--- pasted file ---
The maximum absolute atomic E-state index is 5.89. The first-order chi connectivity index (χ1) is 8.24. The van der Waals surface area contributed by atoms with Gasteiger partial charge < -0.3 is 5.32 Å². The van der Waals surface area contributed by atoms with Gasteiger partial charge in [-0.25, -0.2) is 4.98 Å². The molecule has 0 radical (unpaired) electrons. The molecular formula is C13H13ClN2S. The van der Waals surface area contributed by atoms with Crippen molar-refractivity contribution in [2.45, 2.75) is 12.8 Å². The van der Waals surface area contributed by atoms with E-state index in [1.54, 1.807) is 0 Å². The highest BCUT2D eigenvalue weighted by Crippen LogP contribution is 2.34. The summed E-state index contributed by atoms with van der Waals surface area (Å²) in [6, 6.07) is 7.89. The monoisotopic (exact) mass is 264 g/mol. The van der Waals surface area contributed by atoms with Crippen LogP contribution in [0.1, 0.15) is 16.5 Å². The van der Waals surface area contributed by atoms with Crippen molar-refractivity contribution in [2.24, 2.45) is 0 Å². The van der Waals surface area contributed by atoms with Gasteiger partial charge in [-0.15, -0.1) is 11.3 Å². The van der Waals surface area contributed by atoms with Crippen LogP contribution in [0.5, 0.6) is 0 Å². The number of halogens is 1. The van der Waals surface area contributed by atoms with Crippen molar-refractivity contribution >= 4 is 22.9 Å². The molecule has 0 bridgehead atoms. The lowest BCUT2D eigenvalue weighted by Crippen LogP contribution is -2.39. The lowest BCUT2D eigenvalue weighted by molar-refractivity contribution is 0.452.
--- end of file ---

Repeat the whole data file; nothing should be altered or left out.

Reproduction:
The maximum absolute atomic E-state index is 5.89. The first-order chi connectivity index (χ1) is 8.24. The van der Waals surface area contributed by atoms with Gasteiger partial charge < -0.3 is 5.32 Å². The van der Waals surface area contributed by atoms with Gasteiger partial charge in [-0.25, -0.2) is 4.98 Å². The molecule has 0 radical (unpaired) electrons. The molecular formula is C13H13ClN2S. The van der Waals surface area contributed by atoms with Crippen molar-refractivity contribution in [2.45, 2.75) is 12.8 Å². The van der Waals surface area contributed by atoms with E-state index in [1.54, 1.807) is 0 Å². The highest BCUT2D eigenvalue weighted by Crippen LogP contribution is 2.34. The summed E-state index contributed by atoms with van der Waals surface area (Å²) in [6, 6.07) is 7.89. The monoisotopic (exact) mass is 264 g/mol. The van der Waals surface area contributed by atoms with Crippen LogP contribution in [0.1, 0.15) is 16.5 Å². The van der Waals surface area contributed by atoms with Crippen molar-refractivity contribution in [2.24, 2.45) is 0 Å². The van der Waals surface area contributed by atoms with Gasteiger partial charge in [-0.15, -0.1) is 11.3 Å². The van der Waals surface area contributed by atoms with Crippen LogP contribution in [0.5, 0.6) is 0 Å². The number of halogens is 1. The van der Waals surface area contributed by atoms with Crippen molar-refractivity contribution >= 4 is 22.9 Å². The molecule has 0 bridgehead atoms. The lowest BCUT2D eigenvalue weighted by Crippen LogP contribution is -2.39. The lowest BCUT2D eigenvalue weighted by molar-refractivity contribution is 0.452.